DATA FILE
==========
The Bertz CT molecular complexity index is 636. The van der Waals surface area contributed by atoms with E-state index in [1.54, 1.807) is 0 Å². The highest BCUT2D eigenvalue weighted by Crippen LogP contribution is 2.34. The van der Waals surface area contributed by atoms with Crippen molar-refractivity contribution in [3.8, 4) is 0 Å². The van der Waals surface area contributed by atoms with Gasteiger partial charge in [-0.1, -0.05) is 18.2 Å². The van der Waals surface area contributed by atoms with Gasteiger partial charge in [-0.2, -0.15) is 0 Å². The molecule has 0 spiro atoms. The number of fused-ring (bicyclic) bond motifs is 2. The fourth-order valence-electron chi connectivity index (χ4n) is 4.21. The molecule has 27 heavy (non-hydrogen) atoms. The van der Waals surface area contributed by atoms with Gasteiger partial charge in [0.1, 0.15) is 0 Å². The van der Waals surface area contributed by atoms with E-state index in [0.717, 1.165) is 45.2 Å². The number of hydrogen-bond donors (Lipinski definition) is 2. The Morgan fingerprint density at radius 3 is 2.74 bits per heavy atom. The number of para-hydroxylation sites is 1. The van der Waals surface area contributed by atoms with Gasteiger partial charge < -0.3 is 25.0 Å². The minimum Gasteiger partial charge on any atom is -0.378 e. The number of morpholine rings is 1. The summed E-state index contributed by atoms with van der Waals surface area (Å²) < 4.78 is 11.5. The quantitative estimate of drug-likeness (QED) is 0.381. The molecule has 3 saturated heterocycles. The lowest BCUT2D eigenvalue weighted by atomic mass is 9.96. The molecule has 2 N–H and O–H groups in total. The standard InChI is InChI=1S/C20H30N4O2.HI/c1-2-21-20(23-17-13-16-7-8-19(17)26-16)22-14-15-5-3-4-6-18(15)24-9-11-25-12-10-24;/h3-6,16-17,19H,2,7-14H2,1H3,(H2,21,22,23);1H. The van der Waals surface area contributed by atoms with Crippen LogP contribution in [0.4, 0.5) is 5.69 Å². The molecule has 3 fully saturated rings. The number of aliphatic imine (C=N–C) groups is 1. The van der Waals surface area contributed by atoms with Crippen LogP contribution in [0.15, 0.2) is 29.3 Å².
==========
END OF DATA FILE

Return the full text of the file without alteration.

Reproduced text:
The Bertz CT molecular complexity index is 636. The van der Waals surface area contributed by atoms with E-state index in [1.54, 1.807) is 0 Å². The highest BCUT2D eigenvalue weighted by Crippen LogP contribution is 2.34. The van der Waals surface area contributed by atoms with Crippen molar-refractivity contribution in [3.8, 4) is 0 Å². The van der Waals surface area contributed by atoms with Gasteiger partial charge in [-0.1, -0.05) is 18.2 Å². The van der Waals surface area contributed by atoms with Gasteiger partial charge in [-0.2, -0.15) is 0 Å². The molecule has 0 spiro atoms. The number of fused-ring (bicyclic) bond motifs is 2. The fourth-order valence-electron chi connectivity index (χ4n) is 4.21. The molecule has 27 heavy (non-hydrogen) atoms. The van der Waals surface area contributed by atoms with Gasteiger partial charge in [0.1, 0.15) is 0 Å². The van der Waals surface area contributed by atoms with E-state index in [0.717, 1.165) is 45.2 Å². The number of hydrogen-bond donors (Lipinski definition) is 2. The Morgan fingerprint density at radius 3 is 2.74 bits per heavy atom. The number of para-hydroxylation sites is 1. The van der Waals surface area contributed by atoms with Gasteiger partial charge < -0.3 is 25.0 Å². The minimum Gasteiger partial charge on any atom is -0.378 e. The number of morpholine rings is 1. The summed E-state index contributed by atoms with van der Waals surface area (Å²) < 4.78 is 11.5. The quantitative estimate of drug-likeness (QED) is 0.381. The molecule has 3 saturated heterocycles. The lowest BCUT2D eigenvalue weighted by atomic mass is 9.96. The molecule has 2 N–H and O–H groups in total. The standard InChI is InChI=1S/C20H30N4O2.HI/c1-2-21-20(23-17-13-16-7-8-19(17)26-16)22-14-15-5-3-4-6-18(15)24-9-11-25-12-10-24;/h3-6,16-17,19H,2,7-14H2,1H3,(H2,21,22,23);1H. The van der Waals surface area contributed by atoms with Crippen LogP contribution in [0.4, 0.5) is 5.69 Å². The molecule has 3 fully saturated rings. The number of aliphatic imine (C=N–C) groups is 1. The van der Waals surface area contributed by atoms with Crippen LogP contribution in [0.15, 0.2) is 29.3 Å².